I wasn’t playing the game at the end, but that’s a really lousy comment to make. CoX was a profitable game by all accounts, with a pretty stable player base. There are lots of games that I never liked, but didn’t want to see them fail, because that’s someone’s home and community. Yes, they’re vocal but I think it’s good that companies might see some effects of shutting down a property, especially one that’s break even or better.

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Leiloni

Yes, they’re vocal but I think it’s good that companies might see some effects of shutting down a property, especially one that’s break even or better.

I have to disagree on that last statement. Companies need to be free to make decisions that are in their best interest so they can stay afloat. The last thing we need is people losing jobs because a few gamers couldn’t move on. Sure it’s sad, but I’d say the freedom to choose how you operate your company is far more important than forcing them to offer a service they no longer desire to offer. That slope can get very slippery very fast.

I’m not sure what exactly archiving entails, but it sounds like a very different scenario than what you’re suggesting. It’s preserving an art vs. punishing companies for doing what they feel is in their best interest. From what I can tell, trying to preserve game files doesn’t really have any major negative effects on the company who owned them. There’s no need for the sorts of “effects” your suggesting.

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Blazing Coconut

I’m not saying that they can’t and shouldn’t be allowed to do so. If the title doesn’t make money, then it’s in their interest to kill it. Both CoX and SWG were break even or better. At that point, it’s not a survival issue, it’s more of a branding or some other issue.

I do believe that causing pain to companies for those kinds of decisions is fine. They made a social contract by providing the game and space for money. There’s no legality for them to continue it, but I would say as long as they have a community supporting it (enough to keep it in the black) then they really should continue to provide for it.

Heck, Champions Online is still around, they just cut off dev support. It’s not that hard to keep something running. So while I see your point for a title that’s a resource drain. I don’t agree when the title recoups its costs.

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Jeffery Witman

I do believe that causing pain to companies for those kinds of decisions is fine. They made a social contract by providing the game and space for money. There’s no legality for them to continue it, but I would say as long as they have a community supporting it (enough to keep it in the black) then they really should continue to provide for it.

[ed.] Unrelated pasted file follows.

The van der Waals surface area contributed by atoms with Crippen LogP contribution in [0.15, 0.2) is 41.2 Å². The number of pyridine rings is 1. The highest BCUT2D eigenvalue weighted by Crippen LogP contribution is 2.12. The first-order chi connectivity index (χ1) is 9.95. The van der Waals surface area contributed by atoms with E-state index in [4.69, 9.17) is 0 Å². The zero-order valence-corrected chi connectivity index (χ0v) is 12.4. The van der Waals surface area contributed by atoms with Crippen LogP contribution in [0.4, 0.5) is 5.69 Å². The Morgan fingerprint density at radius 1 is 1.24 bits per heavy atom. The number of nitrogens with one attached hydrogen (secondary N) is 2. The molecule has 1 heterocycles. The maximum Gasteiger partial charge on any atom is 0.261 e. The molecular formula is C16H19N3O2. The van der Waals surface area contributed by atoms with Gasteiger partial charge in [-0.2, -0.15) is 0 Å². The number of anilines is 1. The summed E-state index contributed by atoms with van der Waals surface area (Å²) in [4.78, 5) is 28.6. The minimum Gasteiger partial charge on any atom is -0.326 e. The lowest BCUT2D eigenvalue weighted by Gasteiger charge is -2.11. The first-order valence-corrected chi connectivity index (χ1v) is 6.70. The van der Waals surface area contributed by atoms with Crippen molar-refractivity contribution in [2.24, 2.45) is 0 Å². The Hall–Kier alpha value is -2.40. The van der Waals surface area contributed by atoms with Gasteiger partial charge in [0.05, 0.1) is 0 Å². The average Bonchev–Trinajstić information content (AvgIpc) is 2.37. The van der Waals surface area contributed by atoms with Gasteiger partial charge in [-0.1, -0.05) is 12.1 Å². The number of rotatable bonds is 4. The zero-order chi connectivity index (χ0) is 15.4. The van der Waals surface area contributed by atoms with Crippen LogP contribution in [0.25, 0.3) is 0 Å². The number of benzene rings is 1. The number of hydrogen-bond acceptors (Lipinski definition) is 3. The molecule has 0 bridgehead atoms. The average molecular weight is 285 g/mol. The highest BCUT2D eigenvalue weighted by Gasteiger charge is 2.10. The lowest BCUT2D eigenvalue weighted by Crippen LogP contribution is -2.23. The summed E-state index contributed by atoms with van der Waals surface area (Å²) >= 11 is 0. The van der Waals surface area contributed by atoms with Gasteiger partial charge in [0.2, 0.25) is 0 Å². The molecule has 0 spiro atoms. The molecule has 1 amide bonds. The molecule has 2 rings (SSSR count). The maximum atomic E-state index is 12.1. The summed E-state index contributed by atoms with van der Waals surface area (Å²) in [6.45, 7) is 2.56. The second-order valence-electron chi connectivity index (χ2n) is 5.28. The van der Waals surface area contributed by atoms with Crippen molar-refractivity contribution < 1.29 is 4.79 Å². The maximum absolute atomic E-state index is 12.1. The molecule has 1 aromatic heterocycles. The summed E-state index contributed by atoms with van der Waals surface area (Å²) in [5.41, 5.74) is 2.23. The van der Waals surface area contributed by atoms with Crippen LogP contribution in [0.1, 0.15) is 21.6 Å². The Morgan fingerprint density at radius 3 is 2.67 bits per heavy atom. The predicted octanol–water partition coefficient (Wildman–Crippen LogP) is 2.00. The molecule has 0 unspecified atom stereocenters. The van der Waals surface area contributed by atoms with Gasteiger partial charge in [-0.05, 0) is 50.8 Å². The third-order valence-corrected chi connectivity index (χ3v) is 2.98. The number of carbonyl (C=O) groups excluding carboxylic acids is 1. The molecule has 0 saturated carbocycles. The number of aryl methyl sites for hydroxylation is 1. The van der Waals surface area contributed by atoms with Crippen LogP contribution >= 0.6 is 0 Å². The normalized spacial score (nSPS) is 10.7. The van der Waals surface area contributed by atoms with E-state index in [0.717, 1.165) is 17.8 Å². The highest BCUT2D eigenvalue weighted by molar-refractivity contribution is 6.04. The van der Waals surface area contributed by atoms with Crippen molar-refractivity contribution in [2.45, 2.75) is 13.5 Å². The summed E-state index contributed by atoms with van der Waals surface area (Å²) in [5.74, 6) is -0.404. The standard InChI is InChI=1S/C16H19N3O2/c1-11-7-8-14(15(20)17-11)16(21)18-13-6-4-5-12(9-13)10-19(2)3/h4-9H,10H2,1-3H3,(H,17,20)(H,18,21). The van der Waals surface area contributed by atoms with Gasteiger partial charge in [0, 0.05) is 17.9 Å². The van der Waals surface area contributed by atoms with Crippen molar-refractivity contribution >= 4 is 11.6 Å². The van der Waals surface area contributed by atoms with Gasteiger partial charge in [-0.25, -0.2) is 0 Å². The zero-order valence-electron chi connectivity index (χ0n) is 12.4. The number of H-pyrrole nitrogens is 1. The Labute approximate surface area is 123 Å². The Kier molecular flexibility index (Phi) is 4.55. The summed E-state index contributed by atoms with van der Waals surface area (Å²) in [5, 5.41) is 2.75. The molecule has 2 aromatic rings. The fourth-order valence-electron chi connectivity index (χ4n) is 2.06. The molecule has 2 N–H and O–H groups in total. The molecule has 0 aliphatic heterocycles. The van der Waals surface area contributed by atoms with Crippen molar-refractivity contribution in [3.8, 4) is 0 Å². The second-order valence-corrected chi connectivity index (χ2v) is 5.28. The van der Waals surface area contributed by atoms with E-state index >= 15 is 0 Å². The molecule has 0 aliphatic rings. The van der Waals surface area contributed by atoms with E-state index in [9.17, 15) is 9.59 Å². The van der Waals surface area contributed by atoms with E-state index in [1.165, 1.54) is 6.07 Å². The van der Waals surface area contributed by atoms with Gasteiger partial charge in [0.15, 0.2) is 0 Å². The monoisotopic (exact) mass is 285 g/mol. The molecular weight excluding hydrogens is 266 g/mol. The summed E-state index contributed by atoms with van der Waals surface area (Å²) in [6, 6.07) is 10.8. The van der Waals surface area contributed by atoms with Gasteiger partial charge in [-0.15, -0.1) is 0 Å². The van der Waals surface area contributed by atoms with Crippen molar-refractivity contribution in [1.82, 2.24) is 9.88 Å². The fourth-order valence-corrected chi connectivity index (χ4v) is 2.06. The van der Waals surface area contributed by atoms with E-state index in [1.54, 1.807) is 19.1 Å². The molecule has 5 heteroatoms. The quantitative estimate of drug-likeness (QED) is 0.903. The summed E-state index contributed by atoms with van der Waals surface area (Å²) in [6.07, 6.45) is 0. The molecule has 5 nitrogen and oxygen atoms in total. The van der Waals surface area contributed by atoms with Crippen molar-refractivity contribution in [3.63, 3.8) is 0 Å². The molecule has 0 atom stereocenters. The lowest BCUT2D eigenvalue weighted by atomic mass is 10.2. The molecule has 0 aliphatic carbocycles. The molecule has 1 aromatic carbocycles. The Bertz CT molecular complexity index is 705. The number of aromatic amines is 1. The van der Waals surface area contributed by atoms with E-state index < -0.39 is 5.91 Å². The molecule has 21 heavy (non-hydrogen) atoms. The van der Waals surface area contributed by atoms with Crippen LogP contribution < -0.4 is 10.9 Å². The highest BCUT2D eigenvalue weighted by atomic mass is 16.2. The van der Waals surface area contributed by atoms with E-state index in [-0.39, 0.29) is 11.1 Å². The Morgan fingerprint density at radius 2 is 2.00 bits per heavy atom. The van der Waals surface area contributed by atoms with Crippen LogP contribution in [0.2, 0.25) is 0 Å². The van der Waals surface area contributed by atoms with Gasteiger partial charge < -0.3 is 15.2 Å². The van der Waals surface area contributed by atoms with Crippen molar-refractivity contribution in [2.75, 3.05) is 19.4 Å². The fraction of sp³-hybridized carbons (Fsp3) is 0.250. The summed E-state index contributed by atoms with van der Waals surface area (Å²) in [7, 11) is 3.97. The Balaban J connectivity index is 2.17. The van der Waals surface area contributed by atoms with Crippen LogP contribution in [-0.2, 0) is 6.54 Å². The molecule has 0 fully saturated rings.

This is how it works with any other business. We have a ground in our town that runs restaurants. They’ve opened several good ones over the past decade or so, but each one ends up being closed by the owners with no notice to staff or customers, with people who made reservations or paid for events to be held there left in the lurch.

The first time it didn’t affect them too much. The second time they had terrible attracting and keeping employees that were competent. The third time they can’t even consider opening another place because the general public wants nothing to do with them.

Shoot down an operational game with an active community and you may as well tell potential customers that you don’t care about providing them with what they want.

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TheDonDude

Except that feedback from their customers is a vital way for companies to know which decisions are in their best interest.

Consider how many folks have looked at other NC Soft games and passed over it due to City of Heroes. It’s important that the company be aware of this, as it can make them change their mind in the future.

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Utakata

I think an irony gland just blew in my left pigtail…

“The last thing we need is people losing jobs because a few gamers couldn’t move on.”

The fact was no one was losing jobs over at Paragon Studios until NC pulled the plug on their game. Just saying.